Getting sick, like getting injured, can derail anyone's exercise program. It's often hard to know whether you should keep exercising when you're sick or if you're making things worse. The general rule of thumb when it comes to illnesses is: don't exercise if you have a fever, an upper respiratory illness or the flu. If you have a cold or other light illness, use these tips to decide whether to workout or not:

  • Follow your doctor's orders.
  • Listen to your body. If you have a cold, try a light workout. If you start to feel bad, that's a great time to stop and rest.
  • Try relaxing activities. If you're sick, the last thing you want is a vigorous workout. Now is a good time to soothe yourself with some stretching or yoga exercises.
  • Stay away from the gym if you're contagious. No one else wants what you have.
  • If you do workout, make sure you're hydrated. Avoid working out in extreme temperatures if you can so you don't get worse and FEEL worse.
  • Allow time for recovery. Sometimes cold symptoms can linger for a while, especially that nagging cough. Take it easy with the cardio workouts so you don't make it worse and give yourself time to get better.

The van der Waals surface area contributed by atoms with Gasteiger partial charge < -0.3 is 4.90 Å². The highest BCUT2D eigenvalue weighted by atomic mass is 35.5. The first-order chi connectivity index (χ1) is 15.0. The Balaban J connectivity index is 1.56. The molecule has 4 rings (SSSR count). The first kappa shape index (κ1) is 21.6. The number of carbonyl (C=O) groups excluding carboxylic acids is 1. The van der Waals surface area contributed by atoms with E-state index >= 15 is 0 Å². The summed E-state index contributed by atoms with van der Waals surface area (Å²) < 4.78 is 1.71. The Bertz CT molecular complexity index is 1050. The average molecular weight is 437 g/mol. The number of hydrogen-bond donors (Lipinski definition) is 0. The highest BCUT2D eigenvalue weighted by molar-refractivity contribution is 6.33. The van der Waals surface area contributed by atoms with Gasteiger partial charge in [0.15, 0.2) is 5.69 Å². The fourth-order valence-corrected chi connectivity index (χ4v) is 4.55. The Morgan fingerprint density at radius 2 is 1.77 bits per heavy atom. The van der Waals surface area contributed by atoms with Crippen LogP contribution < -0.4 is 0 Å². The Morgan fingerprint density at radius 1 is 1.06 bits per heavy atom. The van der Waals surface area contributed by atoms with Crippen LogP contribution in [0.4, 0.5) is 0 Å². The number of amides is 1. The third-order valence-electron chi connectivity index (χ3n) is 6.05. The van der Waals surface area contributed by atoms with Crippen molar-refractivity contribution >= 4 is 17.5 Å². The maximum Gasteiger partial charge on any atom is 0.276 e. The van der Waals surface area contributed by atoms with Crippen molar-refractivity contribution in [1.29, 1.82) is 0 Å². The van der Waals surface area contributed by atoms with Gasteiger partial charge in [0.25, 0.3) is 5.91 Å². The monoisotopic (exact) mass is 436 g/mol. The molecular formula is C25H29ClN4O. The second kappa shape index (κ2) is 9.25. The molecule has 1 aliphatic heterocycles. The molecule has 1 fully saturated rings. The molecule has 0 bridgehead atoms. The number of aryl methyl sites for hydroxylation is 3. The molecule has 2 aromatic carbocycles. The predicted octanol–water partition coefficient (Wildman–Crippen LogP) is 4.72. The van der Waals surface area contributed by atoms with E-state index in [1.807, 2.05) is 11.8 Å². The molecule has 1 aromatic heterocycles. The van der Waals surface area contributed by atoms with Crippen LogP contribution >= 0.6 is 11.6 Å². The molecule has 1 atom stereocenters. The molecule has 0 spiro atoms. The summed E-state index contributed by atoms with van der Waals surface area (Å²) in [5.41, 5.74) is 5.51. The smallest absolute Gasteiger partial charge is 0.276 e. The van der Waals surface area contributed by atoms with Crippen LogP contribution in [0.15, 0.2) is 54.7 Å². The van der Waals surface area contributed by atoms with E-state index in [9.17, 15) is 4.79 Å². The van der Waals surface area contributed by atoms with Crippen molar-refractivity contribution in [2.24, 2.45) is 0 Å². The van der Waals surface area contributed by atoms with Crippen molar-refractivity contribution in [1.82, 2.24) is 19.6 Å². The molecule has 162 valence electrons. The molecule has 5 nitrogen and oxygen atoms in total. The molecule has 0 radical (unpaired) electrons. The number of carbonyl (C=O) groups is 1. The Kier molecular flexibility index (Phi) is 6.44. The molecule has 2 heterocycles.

• Remind yourself that your body is fighting an illness. It needs all the energy it can muster for that, so don't take too much away just to get in a workout. In the long run, it's your health that's important...not missing a few workouts.

It isn't easy staying patient and optimistic when you're forced out of your routine through no fault of your own. Keep your spirits up! Find some support and be creative about finding ways to stay active. Most of all, put your health first. When you start to feel better, don't jump into your old routine – ease into things and let your body get used to exercise again. Trust your body to tell you what it needs, and you'll be back to your routine in no time.

Read more about exercise and illness.

Michael Zanovec

2/10/2009 1:16:32 AM